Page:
Long before Frida there was Juana.
Sor Juana Inés de la Cruz, a nun in 17th century Mexico City, then capital of New Spain, was the first great poet in the Americas. She was also a determined scholar, composer, playwright, painter, architect and religious thinker at a time when women, and especially nuns, weren’t supposed to be any of those things. In so doing with unerring brilliance, she managed to became one of the most celebrated figures of her time in the Spanish world.
She may not have a fraction of the international fame of Frida Kahlo. The cloister in which Juana lived in Mexico City’s historic center may not draw the clusters of tour buses that Frida’s house does. Sor Juana fell into relative obscurity for close to three centuries, until Nobel laureate Octavio Paz published a pioneering biography and study of her. Since then, a valuable Juana cultural industry has taken hold.
Her likeness is on Mexico’s 200 peso note. Modern Juana novels, plays and films abound. Netflix offers the binge-worthy biopic series “Juana Inés,” enhanced by Michael Nyman’s music. John Adams included her poems in his popular oratorio “El Niño.” Five years ago, Fort Worth Opera mounted Daniel Crozier’s “With Blood, With Ink” about her.
With the premiere of Carla Lucero’s illuminating “Juana” at the Freud Playhouse on Friday night, Opera UCLA has brought Juana once more to the lyric stage. Based on the 1999 novel “Sor Juana’s Second Dream” by UCLA scholar Alicia Gaspar de Alba, who cowrote the Spanish language libretto with the composer, the new opera posits a Juana for our times.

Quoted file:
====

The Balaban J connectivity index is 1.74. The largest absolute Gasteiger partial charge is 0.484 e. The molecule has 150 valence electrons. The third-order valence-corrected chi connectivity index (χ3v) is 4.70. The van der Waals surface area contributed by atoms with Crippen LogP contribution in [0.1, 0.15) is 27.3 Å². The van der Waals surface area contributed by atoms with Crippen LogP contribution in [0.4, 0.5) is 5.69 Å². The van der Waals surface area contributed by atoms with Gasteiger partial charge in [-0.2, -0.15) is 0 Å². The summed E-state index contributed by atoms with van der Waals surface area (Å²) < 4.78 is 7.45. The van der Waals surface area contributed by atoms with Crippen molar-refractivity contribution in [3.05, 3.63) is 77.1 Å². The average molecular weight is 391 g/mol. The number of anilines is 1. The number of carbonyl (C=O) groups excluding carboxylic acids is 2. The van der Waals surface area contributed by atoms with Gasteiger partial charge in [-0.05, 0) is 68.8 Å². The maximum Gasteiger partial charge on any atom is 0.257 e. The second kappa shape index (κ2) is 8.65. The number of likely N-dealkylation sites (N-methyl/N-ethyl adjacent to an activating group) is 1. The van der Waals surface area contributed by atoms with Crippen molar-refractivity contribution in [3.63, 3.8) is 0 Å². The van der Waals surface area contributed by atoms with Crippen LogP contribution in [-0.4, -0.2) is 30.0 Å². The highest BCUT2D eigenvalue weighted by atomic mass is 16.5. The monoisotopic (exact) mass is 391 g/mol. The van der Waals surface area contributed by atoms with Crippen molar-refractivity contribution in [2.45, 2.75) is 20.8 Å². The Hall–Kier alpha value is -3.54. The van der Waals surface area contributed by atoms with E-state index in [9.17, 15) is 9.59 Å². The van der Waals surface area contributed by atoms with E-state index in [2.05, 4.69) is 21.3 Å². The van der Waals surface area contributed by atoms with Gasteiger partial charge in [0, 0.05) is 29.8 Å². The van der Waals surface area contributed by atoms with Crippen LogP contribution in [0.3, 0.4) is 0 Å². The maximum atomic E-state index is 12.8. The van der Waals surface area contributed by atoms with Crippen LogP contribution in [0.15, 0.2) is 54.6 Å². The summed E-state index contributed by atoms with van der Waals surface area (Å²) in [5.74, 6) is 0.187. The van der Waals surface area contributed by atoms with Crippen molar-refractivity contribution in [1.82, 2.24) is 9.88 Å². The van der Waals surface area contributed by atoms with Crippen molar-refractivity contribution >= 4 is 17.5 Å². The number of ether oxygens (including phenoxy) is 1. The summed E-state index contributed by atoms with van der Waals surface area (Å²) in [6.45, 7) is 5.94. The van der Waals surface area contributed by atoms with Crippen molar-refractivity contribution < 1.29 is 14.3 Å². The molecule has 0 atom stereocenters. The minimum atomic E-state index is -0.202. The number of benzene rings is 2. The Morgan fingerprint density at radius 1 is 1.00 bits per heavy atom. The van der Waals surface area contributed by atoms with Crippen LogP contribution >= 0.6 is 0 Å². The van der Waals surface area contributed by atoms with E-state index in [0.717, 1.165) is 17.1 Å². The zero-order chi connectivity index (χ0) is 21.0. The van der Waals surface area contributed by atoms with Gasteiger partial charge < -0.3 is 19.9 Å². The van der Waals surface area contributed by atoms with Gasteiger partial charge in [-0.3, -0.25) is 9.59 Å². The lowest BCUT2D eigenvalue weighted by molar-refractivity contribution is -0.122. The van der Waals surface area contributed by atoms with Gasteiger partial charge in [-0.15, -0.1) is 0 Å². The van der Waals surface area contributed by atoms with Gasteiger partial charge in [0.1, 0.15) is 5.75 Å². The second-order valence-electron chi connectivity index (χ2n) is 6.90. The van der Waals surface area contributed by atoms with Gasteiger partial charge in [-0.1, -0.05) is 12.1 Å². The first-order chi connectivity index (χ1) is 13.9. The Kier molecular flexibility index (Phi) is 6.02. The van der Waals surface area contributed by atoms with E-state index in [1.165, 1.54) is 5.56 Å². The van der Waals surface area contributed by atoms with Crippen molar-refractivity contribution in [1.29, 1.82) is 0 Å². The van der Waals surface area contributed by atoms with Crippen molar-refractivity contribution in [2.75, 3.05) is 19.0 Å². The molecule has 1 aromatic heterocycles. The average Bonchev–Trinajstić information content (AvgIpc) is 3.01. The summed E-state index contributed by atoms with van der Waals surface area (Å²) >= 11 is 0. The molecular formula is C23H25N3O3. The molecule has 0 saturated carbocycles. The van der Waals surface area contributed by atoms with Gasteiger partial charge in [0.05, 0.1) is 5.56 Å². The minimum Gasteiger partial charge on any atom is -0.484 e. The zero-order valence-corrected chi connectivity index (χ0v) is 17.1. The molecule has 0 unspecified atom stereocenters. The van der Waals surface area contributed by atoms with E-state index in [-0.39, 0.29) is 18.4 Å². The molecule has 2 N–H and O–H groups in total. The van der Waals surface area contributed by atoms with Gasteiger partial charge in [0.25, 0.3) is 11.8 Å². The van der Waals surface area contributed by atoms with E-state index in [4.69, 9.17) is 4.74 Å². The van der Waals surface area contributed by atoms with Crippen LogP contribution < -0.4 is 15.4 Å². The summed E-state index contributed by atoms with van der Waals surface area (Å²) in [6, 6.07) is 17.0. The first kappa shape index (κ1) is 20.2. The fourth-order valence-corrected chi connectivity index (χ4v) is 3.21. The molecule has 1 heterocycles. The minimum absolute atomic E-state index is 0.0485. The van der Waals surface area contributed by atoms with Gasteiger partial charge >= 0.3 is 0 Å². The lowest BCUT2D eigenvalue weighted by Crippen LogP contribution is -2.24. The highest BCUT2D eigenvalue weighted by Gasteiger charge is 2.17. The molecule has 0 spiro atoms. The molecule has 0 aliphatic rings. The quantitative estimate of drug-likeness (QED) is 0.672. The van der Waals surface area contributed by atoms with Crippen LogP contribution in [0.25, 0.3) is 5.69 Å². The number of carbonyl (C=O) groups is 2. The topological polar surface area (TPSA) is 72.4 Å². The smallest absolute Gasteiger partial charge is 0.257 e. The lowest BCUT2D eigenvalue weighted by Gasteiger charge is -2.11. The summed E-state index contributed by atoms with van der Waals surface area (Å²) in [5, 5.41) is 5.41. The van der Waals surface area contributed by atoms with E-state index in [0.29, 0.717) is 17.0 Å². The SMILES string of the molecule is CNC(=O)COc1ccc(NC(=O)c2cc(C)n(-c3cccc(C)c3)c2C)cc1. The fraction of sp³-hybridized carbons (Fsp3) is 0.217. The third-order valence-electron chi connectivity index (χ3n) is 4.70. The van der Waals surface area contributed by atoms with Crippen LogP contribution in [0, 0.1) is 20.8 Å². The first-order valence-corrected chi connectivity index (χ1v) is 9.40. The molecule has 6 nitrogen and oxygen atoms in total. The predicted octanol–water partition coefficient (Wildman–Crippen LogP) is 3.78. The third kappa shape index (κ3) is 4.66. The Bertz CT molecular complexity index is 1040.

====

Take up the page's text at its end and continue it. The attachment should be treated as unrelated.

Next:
As an operatic heroine, the illegitimate daughter of a Spanish officer and Creole mother is a natural both for what we know about her and for all that we can, as is the need and right of opera, surmise. Her precocious genius stunned priests and scholars alike in Mexico City, as did her entrancing beauty. She had a feisty independence yet became a nun at age 19. Presumably, this was a way for her to avoid a stifling marriage and to pursue her scholarly and artistic aims. It is now widely held, and is the central theme of the opera, that Juana was not only a proto-feminist but also a gay one.
She remarkably thrived as a poet and scholar in religious life but bristled under its restrictions. She had adversaries around every corner, be it misogynist male clergy or scheming nuns jealous of her fame and privilege.